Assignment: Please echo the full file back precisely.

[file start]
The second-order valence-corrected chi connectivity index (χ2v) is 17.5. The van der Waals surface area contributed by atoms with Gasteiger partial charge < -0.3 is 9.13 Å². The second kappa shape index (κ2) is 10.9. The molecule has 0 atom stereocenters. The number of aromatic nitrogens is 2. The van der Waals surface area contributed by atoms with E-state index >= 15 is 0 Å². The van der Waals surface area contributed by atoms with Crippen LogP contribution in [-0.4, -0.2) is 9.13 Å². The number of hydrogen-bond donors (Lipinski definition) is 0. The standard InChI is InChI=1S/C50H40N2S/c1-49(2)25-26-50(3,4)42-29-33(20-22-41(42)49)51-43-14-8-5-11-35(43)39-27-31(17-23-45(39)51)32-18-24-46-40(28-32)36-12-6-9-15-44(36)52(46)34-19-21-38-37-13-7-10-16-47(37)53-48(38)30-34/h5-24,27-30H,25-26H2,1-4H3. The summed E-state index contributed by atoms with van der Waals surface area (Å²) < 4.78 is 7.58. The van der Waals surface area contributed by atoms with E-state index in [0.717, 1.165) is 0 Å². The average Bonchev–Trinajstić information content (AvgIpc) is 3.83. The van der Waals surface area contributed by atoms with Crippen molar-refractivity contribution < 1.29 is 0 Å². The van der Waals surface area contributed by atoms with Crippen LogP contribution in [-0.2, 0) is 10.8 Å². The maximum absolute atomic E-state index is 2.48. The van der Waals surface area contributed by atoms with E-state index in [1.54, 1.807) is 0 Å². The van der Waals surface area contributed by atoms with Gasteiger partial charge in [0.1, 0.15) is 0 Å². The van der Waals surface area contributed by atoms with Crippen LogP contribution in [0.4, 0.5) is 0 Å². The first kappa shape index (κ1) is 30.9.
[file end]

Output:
The second-order valence-corrected chi connectivity index (χ2v) is 17.5. The van der Waals surface area contributed by atoms with Gasteiger partial charge < -0.3 is 9.13 Å². The second kappa shape index (κ2) is 10.9. The molecule has 0 atom stereocenters. The number of aromatic nitrogens is 2. The van der Waals surface area contributed by atoms with E-state index >= 15 is 0 Å². The van der Waals surface area contributed by atoms with Crippen LogP contribution in [-0.4, -0.2) is 9.13 Å². The number of hydrogen-bond donors (Lipinski definition) is 0. The standard InChI is InChI=1S/C50H40N2S/c1-49(2)25-26-50(3,4)42-29-33(20-22-41(42)49)51-43-14-8-5-11-35(43)39-27-31(17-23-45(39)51)32-18-24-46-40(28-32)36-12-6-9-15-44(36)52(46)34-19-21-38-37-13-7-10-16-47(37)53-48(38)30-34/h5-24,27-30H,25-26H2,1-4H3. The summed E-state index contributed by atoms with van der Waals surface area (Å²) < 4.78 is 7.58. The van der Waals surface area contributed by atoms with E-state index in [0.717, 1.165) is 0 Å². The average Bonchev–Trinajstić information content (AvgIpc) is 3.83. The van der Waals surface area contributed by atoms with Crippen molar-refractivity contribution < 1.29 is 0 Å². The van der Waals surface area contributed by atoms with Crippen LogP contribution in [-0.2, 0) is 10.8 Å². The maximum absolute atomic E-state index is 2.48. The van der Waals surface area contributed by atoms with E-state index in [1.54, 1.807) is 0 Å². The van der Waals surface area contributed by atoms with Gasteiger partial charge in [0.1, 0.15) is 0 Å². The van der Waals surface area contributed by atoms with Crippen LogP contribution in [0.4, 0.5) is 0 Å². The first kappa shape index (κ1) is 30.9.